As we drove back towards the M6, we saw a sign for “The Devil’s Porridge Museum” Intrigued, I looked it up. It seems that HM Factory Gretna was the largest producer of cordite in WW1. Cordite is very volatile and the stuff they made resembled porridge – hence the name. And it was actually dubbed that by Sir Arhur Conan Doyle who, after visiting wrote “The nitroglycerin on the one side and the gun-cotton on the other are kneaded into a sort of a devil’s porridge; which is the next stage of manufacture…those smiling khaki-clad girls who are swirling the stuff round in their hands would be blown to atoms in an instant if certain small changes occurred”. Wow!

We headed back down the M6 to keswick, did a quick flick round Booths and then home to relax. I got Paul some Ilkley Brewery Bitter (very drinkable. Quite hoppy and refreshing. Might be nice served chilled). Dinner, movie, bed.

Thursday 27th

It was a sort of “pottering morning” and – for a change – I made some blueberry pancakes which, served with a little Maple Syrup, really hit the spot, in combination with a strong hot coffee. I love holidays!

Freshly made blueberry pancakes

Today’s destination was the Castlerigg Stone Circle, just outside Keswick. It’s probably walkable but not with poor Bill in his current condition. We popped into Booths to grab another coffee and some picnic food and then drove to the site. It was a perfect day and the awesome view that met us brought a tear to my eye. It is PERFECT – actually more impressive than Stonehenge in my opinion. There is a certain atmosphere to the place and we loved it. If you’ve never been you’ve really missed a treat for your eyes and – somehow – your soul. It sounds odd but that’s how I felt. Uplifted! Sadly, the photos just not do it justice, but if you follow this link, there’s a cracker

We had decided that today would be the perfect day for a trip round Derwentwater. It was a quite a complex process logistically – getting us, the dogs, the crate and a few provisions – drink mainly – from the car park to the boat. It was also very sweaty!! And – to be honest – the organisation was a bit of a shambles. We rocked up, then another couple, then a gaggle of lads, then a family and then guy handing out life jackets and doing the briefings just up and disappeared, leaving us all standing in the glare of the sun. For – like – a quarter of an hour! I was a tad grumpy by the time he showed up again, but we were soon ensconced on the boat and off we went, to cries of “Rock! Rock Neville! Neville – ROCK!”.  It was a lovely – the lap takes about an hour and was very relaxing – apart from the noisy little outboard, sputtering away behind us!

We did the return to the car slightly more simply, as Paul drove the car down to the lake’s edge – bit cheeky, but we had a pretty good excuse! We then set off for home and Paul asked if it was OK if we popped up the road we had seen a couple of time on the way to the campsite. It did look interesting! And boy! Was it steep!  And then some. The road leads to Watendlath Tarn  and was so worth the trip up – even all the hairy passing manouevres! And there were quite a few of those. It’s a bonkers road! Just our cup of tea! We stopped for a photo opportunity on the way back down. Just stunning.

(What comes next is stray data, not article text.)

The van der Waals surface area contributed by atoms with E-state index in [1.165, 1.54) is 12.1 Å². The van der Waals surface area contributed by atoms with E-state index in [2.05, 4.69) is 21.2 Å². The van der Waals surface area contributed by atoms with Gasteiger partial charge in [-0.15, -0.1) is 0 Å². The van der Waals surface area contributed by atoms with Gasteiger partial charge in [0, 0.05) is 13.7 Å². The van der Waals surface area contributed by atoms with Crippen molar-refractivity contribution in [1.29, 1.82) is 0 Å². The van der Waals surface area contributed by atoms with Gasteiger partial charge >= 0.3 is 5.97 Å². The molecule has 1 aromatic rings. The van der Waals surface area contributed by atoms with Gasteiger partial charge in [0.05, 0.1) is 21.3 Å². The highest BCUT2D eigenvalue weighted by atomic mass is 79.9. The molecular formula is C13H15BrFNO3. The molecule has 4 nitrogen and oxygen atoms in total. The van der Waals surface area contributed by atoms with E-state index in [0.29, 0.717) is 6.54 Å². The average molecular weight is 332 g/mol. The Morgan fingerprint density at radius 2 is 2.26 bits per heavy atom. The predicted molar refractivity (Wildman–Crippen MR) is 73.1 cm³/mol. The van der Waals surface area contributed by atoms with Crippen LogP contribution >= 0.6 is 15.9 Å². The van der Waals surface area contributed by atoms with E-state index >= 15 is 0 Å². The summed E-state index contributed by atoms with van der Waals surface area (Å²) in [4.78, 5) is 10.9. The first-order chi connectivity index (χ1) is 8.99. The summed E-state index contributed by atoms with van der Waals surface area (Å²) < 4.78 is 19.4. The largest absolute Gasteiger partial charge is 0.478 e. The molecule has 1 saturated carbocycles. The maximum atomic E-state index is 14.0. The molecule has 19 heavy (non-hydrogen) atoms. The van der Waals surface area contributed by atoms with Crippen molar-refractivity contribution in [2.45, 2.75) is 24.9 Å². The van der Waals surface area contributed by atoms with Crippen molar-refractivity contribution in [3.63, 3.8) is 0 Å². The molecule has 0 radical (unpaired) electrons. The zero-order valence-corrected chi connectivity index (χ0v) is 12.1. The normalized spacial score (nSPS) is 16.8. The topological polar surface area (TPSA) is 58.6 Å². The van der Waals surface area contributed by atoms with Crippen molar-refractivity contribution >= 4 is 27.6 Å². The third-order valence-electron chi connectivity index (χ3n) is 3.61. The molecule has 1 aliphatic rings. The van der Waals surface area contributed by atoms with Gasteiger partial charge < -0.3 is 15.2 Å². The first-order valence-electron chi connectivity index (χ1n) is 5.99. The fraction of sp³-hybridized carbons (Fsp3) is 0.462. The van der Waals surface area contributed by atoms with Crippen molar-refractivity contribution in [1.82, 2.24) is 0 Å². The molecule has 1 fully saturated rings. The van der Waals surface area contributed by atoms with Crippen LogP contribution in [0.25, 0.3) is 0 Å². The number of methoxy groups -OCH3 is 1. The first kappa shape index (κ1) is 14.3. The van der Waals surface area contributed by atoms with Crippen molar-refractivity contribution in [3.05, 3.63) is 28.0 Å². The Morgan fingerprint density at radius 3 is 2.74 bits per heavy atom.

Watendlath Tarn

Surprise View – Derwentwater

So glad we stopped to do this, as this was our last day here. We had absolutely loved it and really did not want to leave. I was worried that our next site wouldn’t be as nice. So it was back to the site to eat and do some tidying and packing, ready for the off tomorrow.

To be continued…………



Jun 20th to July 7th – The Lake District Part 1 – the arrival

Is our holiday ACTUALLY a go-er?

In our last post, we arrived home on Sunday afternoon. On Sunday evening, disaster struck! Paul was out walking the boys just as he has always done and the boys were playing, just as they have always done. He heard a loud yelp and Bill emerged from the bushes limping and unable to bear weight on his left back leg. He carried him home. We thoroughly examined his leg and could find no place from where any pain emanated. We cuddled him and then put him to bed for the night, resolving to take him the vet if things had not improved. By morning he really was no better so it was off to our vet (Portchester Vets). After a very thorough examination, the vet diagnosed that he had fractured his “tibial tuberosity” – effectively a broken leg. It is apparently a very common injury in puppies and is more often caused by jumping off a bed or sofa. As Bill had eaten that morning, he could not be X-Rayed and so we arranged one for the following day. He advised to keep Bill in his crate. Thank goodness we crate-trained them from the start!

The next morning (Tuesday) , the X-Ray was taken and he was proved right. We were offered a choice of veterinary hospitals and chose Anderson Moores in Winchester. They set up an appointment for us for that afternoon and we drove over with Bill, still drowsy from his X-Ray sedation. We had a consultation with the lovely and talented surgeon James Grierson, who explained everything in full detail and said that they would be keeping Bill in overnight and operating the next morning. He explained that Bill would need to be kept in a crate for 6-10 weeks after the op. That was a bit of a shock.